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Santiago v. Pfister

United States District Court, N.D. Illinois, Eastern Division

January 27, 2017

Diego Santiago, M09479, Petitioner,
v.
Randy Pfister, Warden, Stateville Correctional Center, Respondent.

          MEMORANDUM OPINION AND ORDER

          Thomas M. Durkin, United States District Judge.

         Diego Santiago was convicted after a jury trial of first degree murder and unlawful discharge of a weapon. See R. 1 at 1. He is serving consecutive prison terms of 30 and 25 years at the Stateville Correctional Center in Illinois, where he is in the custody of Warden Randy Pfister.[1] See Id. at 7. Santiago seeks a writ of habeas corpus pursuant to 28 U.S.C. § 2254. See R. 1. The Warden has answered the petition seeking its dismissal. R. 6. For the following reasons, Santiago's petition is dismissed and the Court declines to issue a certificate of appealability.

         Background

         I. Facts

         Epifano Santos, a gang member, was murdered on December 28, 2006. Miguel Adorno and Martin Logan, members of a rival gang, were arrested shortly thereafter and each gave statements to the police, which were videotaped. Adorno told police that he and Santiago were in the same gang, and that Santiago had an ongoing feud with Santos. On December 28, Santiago's gang and Santos's gang had been fighting. Later that day, Santiago, Adorno, Logan, and other members of their gang met at Santiago's house. Santiago received a phone call from his girlfriend, Lisa, who is also the mother of Santos's child. Adorno overheard Santiago tell Lisa, “stop putting my name in shit, bitch, ‘cuz you're going to see what's going to happen to him.” Santiago got a gun and left with Adorno, Logan and the others to find members of Santos's gang to fight with. They found Santos and another member of his gang, Rene Otero, at the corner of Armitage and Tripp. Adorno and Logan struck Santos, knocking him to the ground. Santiago then shot Santos twice in the head. The details of Logan's statement were essentially the same as Adorno's.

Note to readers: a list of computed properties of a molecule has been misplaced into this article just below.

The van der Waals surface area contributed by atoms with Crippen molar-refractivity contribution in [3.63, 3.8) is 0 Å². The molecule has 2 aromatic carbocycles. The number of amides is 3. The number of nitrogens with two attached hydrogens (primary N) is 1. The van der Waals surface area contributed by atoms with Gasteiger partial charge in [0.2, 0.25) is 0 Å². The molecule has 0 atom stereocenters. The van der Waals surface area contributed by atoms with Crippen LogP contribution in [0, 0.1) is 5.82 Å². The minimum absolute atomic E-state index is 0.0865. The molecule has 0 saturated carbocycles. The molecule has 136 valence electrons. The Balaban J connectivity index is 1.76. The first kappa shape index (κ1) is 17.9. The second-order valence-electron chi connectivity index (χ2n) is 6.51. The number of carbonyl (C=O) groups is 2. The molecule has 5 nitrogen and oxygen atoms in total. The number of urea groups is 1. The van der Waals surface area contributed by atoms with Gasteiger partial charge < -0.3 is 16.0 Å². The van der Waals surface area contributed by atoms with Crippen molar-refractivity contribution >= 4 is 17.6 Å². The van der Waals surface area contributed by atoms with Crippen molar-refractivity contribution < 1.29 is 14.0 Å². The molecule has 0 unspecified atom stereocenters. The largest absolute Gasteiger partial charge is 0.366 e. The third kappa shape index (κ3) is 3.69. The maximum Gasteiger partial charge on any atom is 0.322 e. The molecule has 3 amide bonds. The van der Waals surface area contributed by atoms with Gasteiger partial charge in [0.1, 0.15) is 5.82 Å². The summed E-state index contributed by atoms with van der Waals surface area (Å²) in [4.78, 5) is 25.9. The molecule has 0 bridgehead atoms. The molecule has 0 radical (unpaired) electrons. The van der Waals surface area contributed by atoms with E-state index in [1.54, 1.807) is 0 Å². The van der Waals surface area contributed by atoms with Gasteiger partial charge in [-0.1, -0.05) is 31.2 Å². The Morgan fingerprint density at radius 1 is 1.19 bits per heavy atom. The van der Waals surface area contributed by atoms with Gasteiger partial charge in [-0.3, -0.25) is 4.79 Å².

Adorno and Logan both pled guilty to conspiracy to commit murder in connection with Santos's death. They both gave testimony at their plea hearings that was substantially similar to the statements they had previously given to police. At Santiago's trial, however, they testified that they could not remember their prior statements and testimony. Instead, they testified that Santiago was not present during Santos's murder and that another member of their gang named “Casper” had killed Santos. Nevertheless, Adorno's and Logan's prior statements were admitted substantively at trial.

         Another of Santiago's fellow gang members, Carlos Garcia, testified that he participated in the fight that resulted in Santos's murder. He testified that he saw Santiago during the fight in possession of a gun. He also saw Santiago walk toward Santos while Santos was on the ground. Garcia then heard gunshots but did not see the shots being fired.

         Otero also testified that he saw Santiago armed with a gun. Like Garcia, he saw Santos on the ground, and heard, but did not see, the shooting.

         II. Procedural History